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Mental Health "Myth Busting"

Date:
2/8/2012 8:00:00 AM
Written By:
Rip McAdams, Ed.D., LPC, LMFT

When people are diagnosed with a physical health disorder (for example, appendicitis, arthritis, diabetes, etc.), they typically do not think twice about seeking treatment for the condition or telling others that they are doing so.  However, when people are diagnosed with a mental health disorder (for example, ADHD, depression, anxiety, etc.), they may be less likely to seek professional help or talk to others about it.  This appears to be due to some common myths about mental health and mental health treatment that continue to exist despite years of research and practice that have shown them to be false.  Below, is a look at five of those myths and some  reasons why they should not be mistaken for the truth:

Myth 1: Having a mental health issue means you are "crazy." Having an infected appendix does not mean that youareappendicitis. In the same way, having a mental health issue does not mean that youarethat issue. Instead, it means that youhavea health issue that is interfering with the quality of your life and is in need of treatment and potential cure-nothing more.

Myth 2: Mental health issues indicate a weakness of character. This is doubtful considering that some of those experiencing mental health issues have shown to be of the strongest character. Take, for example, Abraham Lincoln who suffered from severe depression with occasional thoughts of suicide and Winston Churchill who suffered from what we now call bipolar disorder. If these two leaders did not have strong character, then who in the world does?  Mental health issues are not an indicator of weak character; they are, at most, an indicator of being human.

Myth 3: People do not fully recover from mental health problems.  Research by the World Health Organization suggests that even people with the most severe mental health issues can recover and become capable of running their own lives and having significant roles in society. Some people who have recovered from behavioral health conditions may require ongoing treatment to maintain their recovery; however, they are no different from the many people who require ongoing medical treatments to maintain their recovery from a physical illness. Recovery that needs to be maintained with ongoing treatment is still recovery.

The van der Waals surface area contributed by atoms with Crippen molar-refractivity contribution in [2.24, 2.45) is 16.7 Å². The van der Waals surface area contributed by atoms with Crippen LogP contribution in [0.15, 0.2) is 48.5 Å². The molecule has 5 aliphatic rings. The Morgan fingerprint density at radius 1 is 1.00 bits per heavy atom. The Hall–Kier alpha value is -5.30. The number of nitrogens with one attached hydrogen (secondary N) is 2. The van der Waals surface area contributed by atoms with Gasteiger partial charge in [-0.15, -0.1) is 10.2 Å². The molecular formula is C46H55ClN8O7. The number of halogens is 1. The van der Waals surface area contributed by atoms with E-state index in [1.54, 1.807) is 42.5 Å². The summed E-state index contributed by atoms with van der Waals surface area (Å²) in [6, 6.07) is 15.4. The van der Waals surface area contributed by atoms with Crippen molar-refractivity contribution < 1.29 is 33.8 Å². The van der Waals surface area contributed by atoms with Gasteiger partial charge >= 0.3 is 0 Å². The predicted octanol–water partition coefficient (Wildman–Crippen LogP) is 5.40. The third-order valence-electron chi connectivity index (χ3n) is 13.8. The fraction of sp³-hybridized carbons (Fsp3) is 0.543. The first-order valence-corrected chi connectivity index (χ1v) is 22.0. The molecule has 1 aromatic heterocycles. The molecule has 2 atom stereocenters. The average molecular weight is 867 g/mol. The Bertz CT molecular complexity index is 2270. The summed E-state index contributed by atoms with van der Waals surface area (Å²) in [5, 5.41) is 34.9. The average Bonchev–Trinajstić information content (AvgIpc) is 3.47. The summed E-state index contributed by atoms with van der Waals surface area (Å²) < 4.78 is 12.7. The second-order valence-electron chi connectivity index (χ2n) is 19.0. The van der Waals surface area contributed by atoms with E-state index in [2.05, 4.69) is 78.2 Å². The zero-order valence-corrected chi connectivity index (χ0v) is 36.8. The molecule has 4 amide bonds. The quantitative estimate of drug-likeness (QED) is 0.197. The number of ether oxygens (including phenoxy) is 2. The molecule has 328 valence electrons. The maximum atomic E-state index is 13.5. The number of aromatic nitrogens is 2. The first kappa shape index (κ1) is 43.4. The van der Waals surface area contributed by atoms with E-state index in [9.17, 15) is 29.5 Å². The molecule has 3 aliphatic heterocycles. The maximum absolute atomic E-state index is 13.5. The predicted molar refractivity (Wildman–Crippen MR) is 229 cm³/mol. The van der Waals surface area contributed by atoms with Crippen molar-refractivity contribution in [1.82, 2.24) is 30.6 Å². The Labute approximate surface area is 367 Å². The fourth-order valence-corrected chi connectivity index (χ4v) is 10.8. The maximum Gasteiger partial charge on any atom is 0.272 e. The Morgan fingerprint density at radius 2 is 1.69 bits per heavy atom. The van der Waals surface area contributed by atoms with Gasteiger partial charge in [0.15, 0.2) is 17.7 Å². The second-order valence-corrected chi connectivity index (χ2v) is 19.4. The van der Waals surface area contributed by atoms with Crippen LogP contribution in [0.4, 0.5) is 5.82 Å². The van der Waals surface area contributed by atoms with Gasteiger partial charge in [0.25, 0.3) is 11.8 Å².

Myth 4: Mental health issues in children are the result of bad parenting. There is no research to support the claim that bad parenting (or any other single thing) is to blame for mental health problems in children. What the researchhasshown over and over again, is that parents can play a very important role in their children's recovery from mental health problems, no matter what their cause. Parents are to be commended-not blamed-for seeking professional assistance with their children's mental health problems.

Myth 5:  Talking about mental health problems in psychotherapy isn't going to solve them.  Research over the past half-century has shown that about two thirds of people who have engaged in counseling and psychotherapy improve. It is certainly a possibility that a person presenting for psychotherapy will be in the one third who is not helped, but with the chances of resolving mental health issues in psychotherapy being two times as great as not resolving them, it just makes good common sense to at least give therapy a try.

Despite a lack of any factual evidence to support these five myths about mental health and its treatment, some people continue to believe the myths and to apply them as justification for not taking advantage of available mental health services that could improve their own and their family's quality of life. If you or someone you know falls into this category, it is hoped that the arguments presented here can be helpful in distinguishing fact from myth and realizing that mental health problems, like physical heath problems, are nothing to hide due to shame, guilt, embarrassment or other emotions and concerns that may be associated with these myths.


Rip McAdams, Ed.D. is a Professor of Counselor Education at The College of William and Mary, where he also co-directs the New Horizons Family Counseling Center. He is a Licensed Professional Counselor and Licensed Marriage & Family Therapist with nearly 30 years of clinical practice experience.

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